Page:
Here’s our 180-day forecast

Each quarter, we make a 180-day forecast of what we expect the economy and the stock market to do over the next six months.


What goes up, must come down. Stocks have delivered excellent returns since March, 2020. But nothing goes straight up forever.

Here’s our forecast of what we expect of the economy and stock market over the next six months. Just remember to put little faith into short-term stock market predictions, including ours. Billionaire Warren Buffett has joked that stock-market forecasters exist to make fortune tellers look good.

Stock markets in Canada and the US have set many record highs. Very low interest rates make stocks better than bonds. The 1.18 per cent yield on 10-year Government of Canada bonds falls far short of the inflation rate of 3.7 per cent. Many high-quality blue chip stocks pay dividends that yield more. Add share price gains over the past 18 months and stock-market returns beat inflation.

Interest rates remain very low. In addition, many Canadians accumulated a lot of cash during the pandemic. This was partly thanks to government financial supports. There were fewer opportunities to spend cash. And people working at home reduced their transportation costs and the need to buy lunch and lattes.

We now see more risks

We now see more risks. The economy has weakened. In the second quarter of 2021, Canada’s GDP shrank at a yearly rate of 1.1 per cent. (Gross Domestic Product is the yearly value of all goods and services produced.) A shrinking economy can hurt company profits and share prices. In the long run, it’s the direction and magnitude of profits that set stock prices.

Job creation in North America has hit a rough patch. In the latest report by Statistics Canada, the number of jobs slipped. While the US created jobs, it was far fewer than expected. But then, companies need more workers. When government supports expire, many people are likely to find work. And paychecks have increased.

As long as supply chains are disrupted, Canada’s economy is likely to suffer. Consider, for instance, vehicle exports. Due to a shortage of computer chips, Canadian auto-parts and vehicle manufacturers have had to cut their production. This reduces exports, which slows economic growth.

‘Buy America’ policies could further reduce exports to the US. Still, President Biden’s US$1 trillion infrastructure renewal bill will assist Canadian engineering companies, such as Stantec Inc., ADF Group, Aecon Group, ATS Automation Tooling Systems, Bird Construction, SNC-Lavalin Group and WSP Global Inc. All are buys. What’s more, President Biden cited forest fires in the West, drought on the Prairies and a hurricane that hit Louisiana, New Jersey, New York and Pennsylvania as evidence that climate change is here. Congress may pass another US$3.5 trillion on newer disaster-resistant infrastructure, despite some opposition.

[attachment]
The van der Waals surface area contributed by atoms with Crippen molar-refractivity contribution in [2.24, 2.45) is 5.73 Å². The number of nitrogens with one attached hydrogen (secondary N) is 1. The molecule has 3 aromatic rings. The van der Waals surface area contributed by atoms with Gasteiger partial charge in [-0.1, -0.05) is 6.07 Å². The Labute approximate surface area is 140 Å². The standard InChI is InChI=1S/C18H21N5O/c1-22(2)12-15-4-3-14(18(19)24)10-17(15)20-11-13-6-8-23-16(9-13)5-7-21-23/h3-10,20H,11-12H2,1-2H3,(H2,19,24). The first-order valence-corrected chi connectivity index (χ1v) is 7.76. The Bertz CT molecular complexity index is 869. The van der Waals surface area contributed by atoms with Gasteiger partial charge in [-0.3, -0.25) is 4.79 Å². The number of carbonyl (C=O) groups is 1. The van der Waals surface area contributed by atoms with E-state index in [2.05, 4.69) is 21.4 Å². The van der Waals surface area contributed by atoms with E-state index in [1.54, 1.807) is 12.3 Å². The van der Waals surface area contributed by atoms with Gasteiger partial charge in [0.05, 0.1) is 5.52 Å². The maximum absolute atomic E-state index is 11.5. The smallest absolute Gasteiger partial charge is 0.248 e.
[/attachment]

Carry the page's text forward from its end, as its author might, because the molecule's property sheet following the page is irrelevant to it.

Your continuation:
The Delta Variant of COVID-19 is infecting millions upon millions of Americans. And with more people going inside as the weather gets colder, the situation is likely to get worse. Too few Americans have taken advantage of free vaccines. This has created what’s known as a ‘pandemic of the unvaccinated’. This could lead to lockdowns of the economy. This would likely significantly reduce demand in the US and Canada. It’s often said that ‘when the US sneezes, Canada catches a cold’.

Even if the economy grows, the stock market could suffer a setback. In 1987, the American economy was humming along. On October 19, however, the Dow Jones Industrial Average crashed and lost over a fifth of its value in just one day. Even so, buy-and-hold investors went unscathed. An investor who bought a Dow index fund on New Year’s Day, 1987, was up a little by New Year’s Eve.

Many governments in the developed world have spent heavily to support their workers and companies. This has led to enormous budget deficits. At some point, governments will have to tighten their fiscal policies and wean their economies off life-support payments.

Another ‘Taper Tantrum’?

Some governments have run loose monetary policies. In order to keep interest rates low, many central banks bought up fixed-income investments. This ‘quantitative easing’ greatly increased central banks’ holdings. Now some, including the Bank of Canada, have reduced their purchases of new fixed-income investments. Eventually, central banks will sell their holdings, particularly if inflation remains a problem. This could create another ‘Taper Tantrum’ similar to the one that occurred when the Federal Reserve first tried to taper its holdings of fixed-income investments.

Another risk is seasonality. September is the one month in which stock prices dip, on average. October is a positive month for the stock market, on average. But most of the stock market’s worst crashes have occurred in October.

At some point, the market will suffer its next setback. But nobody knows just when this will happen. Continue to gradually nibble at high-quality, dividend-paying stocks. Also conserve some cash to make the most of that next stock market setback.

This is an edited version of an article that was originally published for subscribers in the September 17, 2021, issue of The Investment Reporter. You can profit from the award-winning advice subscribers receive regularly in The Investment Reporter.

The Investment Reporter, MPL Communications Inc.
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